There was a time when I frequented Quiapo to buy DVDs. I was employed by a nearby university, and while the work wasn’t toxic, I found that diving for discs was a great way to decompress.
In Quiapo were classics and new releases. Rarities and no-brainers. Boxed sets you couldn’t get in the fanciest bookstores or record bars. I went there for the rock documentaries, though: an extension of a long-held habit of hitting nearby Recto for bootlegs. In Recto, the vendors knew more about their merch than the average guy at Tower Records. Or you, for that matter. “Di mo magugustuhan yan, ser,” they would tell me as my free hand strayed to the emo pile after going through the Meshuggah and Minor Threat discs.
I found that diving for discs was a great way to decompress.
Like my trips to Recto, going to Quiapo was a feat of logistics. Planning ahead, I hit stalls on the days I reported for work, and only when Quezon Boulevard wasn’t choked with churchgoers. I had to strategize where on my body to stash my cash. Other risks abounded. You could have the vendor check your disc, but there was always the chance that your player at home couldn’t read it. The disc may skip, or hang altogether. And if you were really out of luck, your copy of The Clash: Westway to the World would turn out be burned onto a rewritable disc of Michael Learns to Rock: Live in Seoul.
What made up for all the trouble was that the sorties always meant stories, because they would almost always involve friends. This writer, that painter, those directors. A National Artist even, at one point, whom we had to physically support, because while he obviously still had the spirit of adventure, he couldn’t risk a hip-breaking fall on Quiapo’s perpetually slick sidewalks.
Consider these two quick examples. In the first, the host of a popular children’s show is spotted browsing adult DVDs. He is heckled by kids. “Tao lang ako,” he screams at the middle distance. In the second, one writer asks the vendor if his Battle Royale DVD came with subtitles. A voice behind the writer snaps that the movie doesn’t need any. It turns out to be another writer, who wasn’t wrong about the movie, but was also exhibiting the snarkiness for which her peers avoided her.
The actual DVD became tangential, a bonus. What mattered were the accidental discoveries, imbued with import, and worth remembering.
Going to Quiapo thus felt like an event. The actual DVD became tangential, a bonus. What mattered were the accidental discoveries, imbued with import, and worth remembering. Every sortie meant craving noodles at a nearby Chinese resto. Chancing upon a tubao from the deep South, the colors as striking as sunlight on seawater. Or spotting handsome leather goods on the cheap. Every purchase was a prospect of encountering the Quiapo version of that Recto bootleg vendor, who will likewise discuss with you point-by-point why one documentary is legit, and why another is swill.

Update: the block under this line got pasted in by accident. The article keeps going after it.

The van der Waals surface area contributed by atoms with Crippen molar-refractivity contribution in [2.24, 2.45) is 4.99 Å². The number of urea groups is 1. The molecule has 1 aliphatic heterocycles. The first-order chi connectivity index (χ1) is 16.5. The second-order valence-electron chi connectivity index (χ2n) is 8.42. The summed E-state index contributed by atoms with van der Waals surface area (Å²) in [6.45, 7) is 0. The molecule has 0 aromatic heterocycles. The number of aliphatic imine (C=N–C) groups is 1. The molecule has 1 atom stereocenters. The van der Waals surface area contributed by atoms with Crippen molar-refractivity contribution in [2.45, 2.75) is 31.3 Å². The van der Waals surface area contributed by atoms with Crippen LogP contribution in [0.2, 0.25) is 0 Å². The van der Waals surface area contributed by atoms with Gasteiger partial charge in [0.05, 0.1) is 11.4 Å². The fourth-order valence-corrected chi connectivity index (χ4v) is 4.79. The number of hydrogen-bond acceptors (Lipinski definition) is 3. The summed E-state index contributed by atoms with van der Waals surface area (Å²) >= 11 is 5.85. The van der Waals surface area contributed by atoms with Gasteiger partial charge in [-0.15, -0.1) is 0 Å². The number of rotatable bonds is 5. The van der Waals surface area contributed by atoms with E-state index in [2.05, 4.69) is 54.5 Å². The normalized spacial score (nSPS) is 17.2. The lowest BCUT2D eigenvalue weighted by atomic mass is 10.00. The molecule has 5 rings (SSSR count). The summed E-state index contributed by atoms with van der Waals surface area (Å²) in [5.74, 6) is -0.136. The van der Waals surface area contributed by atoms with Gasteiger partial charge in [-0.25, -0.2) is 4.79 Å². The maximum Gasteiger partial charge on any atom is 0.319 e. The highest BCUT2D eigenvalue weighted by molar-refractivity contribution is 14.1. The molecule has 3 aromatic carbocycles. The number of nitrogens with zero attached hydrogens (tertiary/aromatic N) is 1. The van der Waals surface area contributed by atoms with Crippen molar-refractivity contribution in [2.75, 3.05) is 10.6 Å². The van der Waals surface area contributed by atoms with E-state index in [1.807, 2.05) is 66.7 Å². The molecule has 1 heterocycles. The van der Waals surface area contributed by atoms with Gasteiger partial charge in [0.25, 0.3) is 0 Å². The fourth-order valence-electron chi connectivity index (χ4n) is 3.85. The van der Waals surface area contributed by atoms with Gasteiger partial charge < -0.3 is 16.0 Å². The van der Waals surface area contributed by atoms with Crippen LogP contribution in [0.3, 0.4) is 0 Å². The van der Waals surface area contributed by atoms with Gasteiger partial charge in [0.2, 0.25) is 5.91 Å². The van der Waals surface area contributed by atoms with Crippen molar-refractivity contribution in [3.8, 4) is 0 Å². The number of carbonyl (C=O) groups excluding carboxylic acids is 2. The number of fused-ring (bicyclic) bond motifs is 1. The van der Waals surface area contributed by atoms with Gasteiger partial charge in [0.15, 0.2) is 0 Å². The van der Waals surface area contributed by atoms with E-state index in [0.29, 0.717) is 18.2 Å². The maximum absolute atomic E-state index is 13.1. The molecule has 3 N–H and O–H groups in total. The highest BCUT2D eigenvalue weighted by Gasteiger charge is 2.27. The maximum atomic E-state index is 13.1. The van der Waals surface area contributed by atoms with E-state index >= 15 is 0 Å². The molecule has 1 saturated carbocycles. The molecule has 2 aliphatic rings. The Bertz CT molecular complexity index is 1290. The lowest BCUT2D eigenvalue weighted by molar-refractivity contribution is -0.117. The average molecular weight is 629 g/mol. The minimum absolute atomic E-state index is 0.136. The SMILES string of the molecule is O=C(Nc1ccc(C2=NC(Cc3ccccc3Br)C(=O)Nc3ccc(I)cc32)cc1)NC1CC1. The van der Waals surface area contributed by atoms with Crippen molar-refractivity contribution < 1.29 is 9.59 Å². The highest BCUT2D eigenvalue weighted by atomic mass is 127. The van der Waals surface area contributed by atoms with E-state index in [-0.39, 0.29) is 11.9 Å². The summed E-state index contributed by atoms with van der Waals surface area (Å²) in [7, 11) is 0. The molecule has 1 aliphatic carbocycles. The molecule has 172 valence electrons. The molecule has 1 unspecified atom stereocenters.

Case in point: I remember going to Quiapo once with two people I will not name because they are respected media and academic figures. We browse, having no particular title in mind. One of them jokes that we are looking for smut, using the word “scandal.” The people around us suddenly tense up and move in. We are invited, implored, herded bodily by a ring of vendors that appear from nowhere. Past the stalls of aluminum cookware and hand tools and brooms. Past noodle joints and fishball carts, to an alley running beside a nearby estero. We are wordless as we are led down one set of stairs, then another, yet another: morsels swallowed by downtown Manila’s hungry mouth. The sunlight disappears and we stumble into an area that even cops will not enter, one I had only seen on sorties of the more narcotic nature. All around us are men who look acclimatized to subterranea.
If you were really out of luck, your copy of The Clash: Westway to the World would turn out be burned onto a rewritable disc of Michael Learns to Rock: Live in Seoul.
We go into what is by description, if not by geography nor geology, a cave, its walls lined with cover after badly printed cover of porn. Four monitors, one on each corner, plays highlights from a skin flick, the lips always thick and imploring under bad lighting. The three of us still do not speak, mill about awkwardly, always with one burly man by one side, our writerly joke now blowing up in our faces like hackneyed money shot with hackneyed background bassline. We are street-smart enough to know that we have to buy a disc each before we are allowed to leave. So we do. Each disc is thrice the going rate outside. We pay and are led out. We have no more money for warm noodles, handsome tubao, boastful leather goods. We only start talking when the sites become familiar. Cookware, tools, pansit. And we talk about everything but the bowels from which we have just been excreted.
Eventually, scoring bootlegs in other places got too easy. Streaming got better with broadband. And because the market eventually adjusted its pricing, archival impetus replaced boho stinginess; more than any other anti-piracy campaign, a distributor easing off on its mark-up proved most effective. Against all this convenience, my trips to Quiapo didn’t stand a chance. I haven’t gone there to look for documentaries since leaving my academic work almost a decade ago.
Paradoxically, with this cynicism has come a stubbornly romantic view, that those were “The Days,” never to be recovered, turn down that racket and get off my lawn while you’re at it. My two friends feel the same way. The three of us still talk about our porno den misadventure whenever we run into each other. It’s at once running joke, tireless sentimentality, and ongoing therapy. I’ve just never gotten the same with a download.